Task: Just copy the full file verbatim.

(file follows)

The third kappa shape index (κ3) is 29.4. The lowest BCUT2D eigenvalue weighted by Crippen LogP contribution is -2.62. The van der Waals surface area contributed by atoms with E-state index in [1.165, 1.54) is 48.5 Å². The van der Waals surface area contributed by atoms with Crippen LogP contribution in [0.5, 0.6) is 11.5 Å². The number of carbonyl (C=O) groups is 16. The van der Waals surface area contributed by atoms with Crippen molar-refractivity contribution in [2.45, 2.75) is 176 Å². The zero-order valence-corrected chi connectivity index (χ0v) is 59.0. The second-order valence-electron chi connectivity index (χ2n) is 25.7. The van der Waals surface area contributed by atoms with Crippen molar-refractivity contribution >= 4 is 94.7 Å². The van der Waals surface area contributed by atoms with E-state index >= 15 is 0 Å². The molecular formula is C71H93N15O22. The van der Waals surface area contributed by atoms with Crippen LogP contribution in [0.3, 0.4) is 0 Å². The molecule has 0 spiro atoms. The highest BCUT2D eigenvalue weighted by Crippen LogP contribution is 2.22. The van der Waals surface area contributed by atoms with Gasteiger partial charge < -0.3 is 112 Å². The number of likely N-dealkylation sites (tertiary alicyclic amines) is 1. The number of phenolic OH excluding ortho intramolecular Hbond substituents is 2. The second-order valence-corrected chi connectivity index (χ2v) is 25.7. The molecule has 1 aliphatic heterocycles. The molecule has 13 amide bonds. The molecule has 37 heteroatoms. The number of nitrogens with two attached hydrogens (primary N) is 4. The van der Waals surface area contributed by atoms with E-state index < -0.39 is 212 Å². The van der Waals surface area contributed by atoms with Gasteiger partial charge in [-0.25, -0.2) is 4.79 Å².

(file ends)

The third kappa shape index (κ3) is 29.4. The lowest BCUT2D eigenvalue weighted by Crippen LogP contribution is -2.62. The van der Waals surface area contributed by atoms with E-state index in [1.165, 1.54) is 48.5 Å². The van der Waals surface area contributed by atoms with Crippen LogP contribution in [0.5, 0.6) is 11.5 Å². The number of carbonyl (C=O) groups is 16. The van der Waals surface area contributed by atoms with Crippen molar-refractivity contribution in [2.45, 2.75) is 176 Å². The zero-order valence-corrected chi connectivity index (χ0v) is 59.0. The second-order valence-electron chi connectivity index (χ2n) is 25.7. The van der Waals surface area contributed by atoms with Crippen molar-refractivity contribution >= 4 is 94.7 Å². The van der Waals surface area contributed by atoms with E-state index >= 15 is 0 Å². The molecular formula is C71H93N15O22. The van der Waals surface area contributed by atoms with Crippen LogP contribution in [0.3, 0.4) is 0 Å². The molecule has 0 spiro atoms. The highest BCUT2D eigenvalue weighted by Crippen LogP contribution is 2.22. The van der Waals surface area contributed by atoms with Gasteiger partial charge < -0.3 is 112 Å². The number of likely N-dealkylation sites (tertiary alicyclic amines) is 1. The number of phenolic OH excluding ortho intramolecular Hbond substituents is 2. The second-order valence-corrected chi connectivity index (χ2v) is 25.7. The molecule has 1 aliphatic heterocycles. The molecule has 13 amide bonds. The molecule has 37 heteroatoms. The number of nitrogens with two attached hydrogens (primary N) is 4. The van der Waals surface area contributed by atoms with E-state index < -0.39 is 212 Å². The van der Waals surface area contributed by atoms with Gasteiger partial charge in [-0.25, -0.2) is 4.79 Å².